(Soap box moment: I know some people take issues with DOL style sentence editing, but I disagree. The main arguments are 1) there’s no scope and sequence and 2) it doesn’t help students learn. In this case there IS a scope and sequence. Nothing shows up for editing practice until it’s been introduced in the grammar boxes (hopefully it’s also been taught in your class by this point). As for helping students learn, the clearest grammar lessons I remember were all DOL based. Mrs. Green in 2nd grade taught me “He and I” instead of “Me and him.” Mrs. Hupp in 9th grade taught me all about compound and complex sentences through DOL. I still use those skills and think of those ladies! Soap box ended.)
6. Affix Each cycle focuses on a particular prefix or suffix for determining meaning and practicing spelling. Cycle 1 starts with the -ing suffix and Cycle 18 gets them to the -ent/-ence suffixes.
7. Sight Words There are eight 3rd grade sight words for each 2-week cycle. Students will practice the words four different ways.
So the cycles are the framework that holds this all together. The rest is the content the grows progressively more challenging throughout the year.
A. This box rotates among 3 types of vocabulary questions and 1 phonics based question.
B. This box rotates among grammar/usage/mechanics questions. Each cycle has 4 mechanics, 2 grammar, and 2 usage questions.
C. Students either correct a sentence here (blue C) or compose their own based on a given topic (orange C). When writing their own sentences, students are expected to edit their work for correctness.
D. Cursive isn’t in the common core, but several states have mandated that 3rd grade still needs to teach it. If you’re one of the states that doesn’t need cursive you can skip this box or just figure that it isn’t doing any harm. If you’re required to teach cursive, this will help you squeeze in a little extra practice. The letters appear according to the Handwriting Without Tears sequence. Letters with similar strokes are taught together. This cursive font isn’t my favorite (a little too loopy), but it’s difficult to find a cursive font that provides the dashed line practice.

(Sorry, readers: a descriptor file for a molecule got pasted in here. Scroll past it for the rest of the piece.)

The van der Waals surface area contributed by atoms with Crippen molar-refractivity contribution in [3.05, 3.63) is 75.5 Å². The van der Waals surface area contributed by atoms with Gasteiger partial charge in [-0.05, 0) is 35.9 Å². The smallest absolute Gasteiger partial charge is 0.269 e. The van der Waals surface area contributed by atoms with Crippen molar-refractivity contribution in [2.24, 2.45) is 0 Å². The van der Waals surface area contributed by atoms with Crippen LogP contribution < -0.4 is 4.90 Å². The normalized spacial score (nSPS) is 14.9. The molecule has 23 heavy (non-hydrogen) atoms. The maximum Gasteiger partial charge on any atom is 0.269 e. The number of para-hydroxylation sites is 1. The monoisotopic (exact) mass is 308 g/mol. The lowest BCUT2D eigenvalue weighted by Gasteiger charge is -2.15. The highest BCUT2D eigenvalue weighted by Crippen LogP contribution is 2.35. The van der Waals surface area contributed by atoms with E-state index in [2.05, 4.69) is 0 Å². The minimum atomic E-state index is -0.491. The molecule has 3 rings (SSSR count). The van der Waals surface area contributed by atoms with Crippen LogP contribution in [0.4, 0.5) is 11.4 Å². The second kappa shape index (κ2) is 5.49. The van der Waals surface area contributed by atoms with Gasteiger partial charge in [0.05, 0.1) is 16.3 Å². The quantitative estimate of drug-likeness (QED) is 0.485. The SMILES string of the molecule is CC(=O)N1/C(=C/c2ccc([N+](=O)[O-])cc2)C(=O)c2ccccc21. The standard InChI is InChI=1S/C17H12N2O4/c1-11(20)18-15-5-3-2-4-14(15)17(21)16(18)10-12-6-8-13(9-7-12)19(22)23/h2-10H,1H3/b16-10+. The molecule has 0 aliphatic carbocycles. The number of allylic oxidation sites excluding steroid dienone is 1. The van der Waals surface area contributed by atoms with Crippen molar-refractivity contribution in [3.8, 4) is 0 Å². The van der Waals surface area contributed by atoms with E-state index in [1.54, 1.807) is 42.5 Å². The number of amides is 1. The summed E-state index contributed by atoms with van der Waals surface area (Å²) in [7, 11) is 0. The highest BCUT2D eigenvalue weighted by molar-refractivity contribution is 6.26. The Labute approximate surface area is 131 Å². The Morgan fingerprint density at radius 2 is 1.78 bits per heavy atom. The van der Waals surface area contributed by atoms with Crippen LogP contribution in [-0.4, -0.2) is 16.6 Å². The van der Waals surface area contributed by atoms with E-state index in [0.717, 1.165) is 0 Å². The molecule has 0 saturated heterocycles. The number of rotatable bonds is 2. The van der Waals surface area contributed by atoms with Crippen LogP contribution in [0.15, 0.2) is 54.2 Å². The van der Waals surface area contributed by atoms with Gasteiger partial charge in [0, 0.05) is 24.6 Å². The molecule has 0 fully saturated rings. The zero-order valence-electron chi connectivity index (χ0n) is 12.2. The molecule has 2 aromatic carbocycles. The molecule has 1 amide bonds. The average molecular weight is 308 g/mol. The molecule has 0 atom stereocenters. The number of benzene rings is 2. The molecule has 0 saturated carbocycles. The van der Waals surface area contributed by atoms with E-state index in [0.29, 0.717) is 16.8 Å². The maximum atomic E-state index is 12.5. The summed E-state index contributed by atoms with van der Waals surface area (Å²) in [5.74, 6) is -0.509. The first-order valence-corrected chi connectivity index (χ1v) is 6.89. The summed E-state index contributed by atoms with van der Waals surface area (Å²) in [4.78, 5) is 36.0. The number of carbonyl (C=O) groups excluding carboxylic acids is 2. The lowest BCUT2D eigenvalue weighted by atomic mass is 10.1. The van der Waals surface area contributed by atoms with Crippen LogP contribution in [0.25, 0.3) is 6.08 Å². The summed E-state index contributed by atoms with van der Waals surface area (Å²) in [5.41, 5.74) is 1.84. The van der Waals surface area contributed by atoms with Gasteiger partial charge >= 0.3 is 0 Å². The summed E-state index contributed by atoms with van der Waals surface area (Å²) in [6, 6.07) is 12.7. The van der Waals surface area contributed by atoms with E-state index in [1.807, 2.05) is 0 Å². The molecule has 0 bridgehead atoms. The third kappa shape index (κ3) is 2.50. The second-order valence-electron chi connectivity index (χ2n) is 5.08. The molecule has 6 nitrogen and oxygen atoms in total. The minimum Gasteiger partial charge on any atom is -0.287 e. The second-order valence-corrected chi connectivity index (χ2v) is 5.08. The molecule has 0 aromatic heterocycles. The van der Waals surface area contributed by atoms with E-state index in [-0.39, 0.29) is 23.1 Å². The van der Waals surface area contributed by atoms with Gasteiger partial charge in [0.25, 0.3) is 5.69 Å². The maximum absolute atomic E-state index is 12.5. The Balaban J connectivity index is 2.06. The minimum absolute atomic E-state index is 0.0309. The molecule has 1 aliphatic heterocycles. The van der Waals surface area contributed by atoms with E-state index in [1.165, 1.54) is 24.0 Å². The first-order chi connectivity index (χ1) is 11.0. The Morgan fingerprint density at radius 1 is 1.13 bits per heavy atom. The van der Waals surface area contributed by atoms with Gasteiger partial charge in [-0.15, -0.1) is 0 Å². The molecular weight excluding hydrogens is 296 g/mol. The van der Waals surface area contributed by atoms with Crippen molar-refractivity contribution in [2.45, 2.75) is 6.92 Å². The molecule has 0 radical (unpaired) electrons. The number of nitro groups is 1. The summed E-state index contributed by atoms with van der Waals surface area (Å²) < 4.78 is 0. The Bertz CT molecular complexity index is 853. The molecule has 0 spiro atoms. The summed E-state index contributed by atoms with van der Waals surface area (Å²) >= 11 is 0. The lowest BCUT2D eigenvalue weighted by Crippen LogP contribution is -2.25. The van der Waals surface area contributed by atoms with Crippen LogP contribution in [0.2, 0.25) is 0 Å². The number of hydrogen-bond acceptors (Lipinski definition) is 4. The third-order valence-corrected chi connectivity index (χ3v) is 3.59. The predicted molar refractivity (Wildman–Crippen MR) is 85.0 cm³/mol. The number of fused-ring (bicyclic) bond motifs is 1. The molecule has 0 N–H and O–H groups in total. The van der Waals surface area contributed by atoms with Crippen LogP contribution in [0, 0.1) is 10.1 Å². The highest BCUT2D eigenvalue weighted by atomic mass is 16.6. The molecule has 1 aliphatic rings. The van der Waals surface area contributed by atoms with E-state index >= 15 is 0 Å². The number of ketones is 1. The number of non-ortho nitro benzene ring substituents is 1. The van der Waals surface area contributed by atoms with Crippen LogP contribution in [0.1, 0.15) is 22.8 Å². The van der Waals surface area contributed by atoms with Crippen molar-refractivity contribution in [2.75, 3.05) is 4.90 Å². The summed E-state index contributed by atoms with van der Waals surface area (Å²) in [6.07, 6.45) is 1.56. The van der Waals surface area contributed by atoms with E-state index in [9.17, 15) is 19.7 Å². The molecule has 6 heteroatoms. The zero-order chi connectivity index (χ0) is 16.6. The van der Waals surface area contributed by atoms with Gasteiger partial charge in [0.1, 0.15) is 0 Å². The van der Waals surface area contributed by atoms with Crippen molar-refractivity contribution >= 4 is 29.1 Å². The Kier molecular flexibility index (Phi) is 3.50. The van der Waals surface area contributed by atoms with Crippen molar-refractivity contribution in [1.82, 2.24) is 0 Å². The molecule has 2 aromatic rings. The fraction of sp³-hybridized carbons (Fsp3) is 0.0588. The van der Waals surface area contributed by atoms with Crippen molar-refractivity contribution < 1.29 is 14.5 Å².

E. This box alternates between vocabulary practice and sight word practice.
F. The large boxes changes with each page. It covers graphing, affixes, 3-digit number sense, opinion writing, math facts, parts of speech, measurement and dictionary skills. Starting with cycle 10, dictionary skills are replaced by multiplication and division practice.
G. This box is for problem solving. Questions rotate among addition, subtraction, multiplication, and division. All question types are covered.
H. More addition, subtraction, multiplication, and division questions. Starting with cycle 10, the symbols for multplying and dividing are used.
I. This box is for measurement, place value, and geometry (including fractions).
J. And one little tiny multiple choice question! Question types include: greater than/less than, money, solving problems with a missing part, place value, fractions, time, etc.
After becoming familiar with the layout, most students will finish a page in 10-15 minutes. Some students will drag their feet. You know how it goes!
When you’re ready to start the day, it’s important to take time to correct the page as a class. The deep learning happens when students can see their errors and understand why they’re wrong. It’s also beneficial to provide time for students to prove the “why” of their answers. Even with the multiple choice problems, expecting students to be able to say why the other options are wrong and how they know their answer is correct opens the door to some amazing understanding. Some mornings there will be a rush to get to the assembly and you won’t have time to correct in-depth, but make it as much of a priority as you can. Correcting time are some of the most important minutes in the day!
Over the past few months, I’ve had to learn the 3rd grade core backwards and forwards. All I can say is: you guys sure have A LOT of standards!!! I hope that this product helps you to teach them.
You can download a free 10-page preview. These are middle-of-the-year level difficulty.
You can download 10 MORE pages and purchase the product at our Teachers Pay Teacher shop.
And I’m off to open that sparkling grape juice! Cheers!!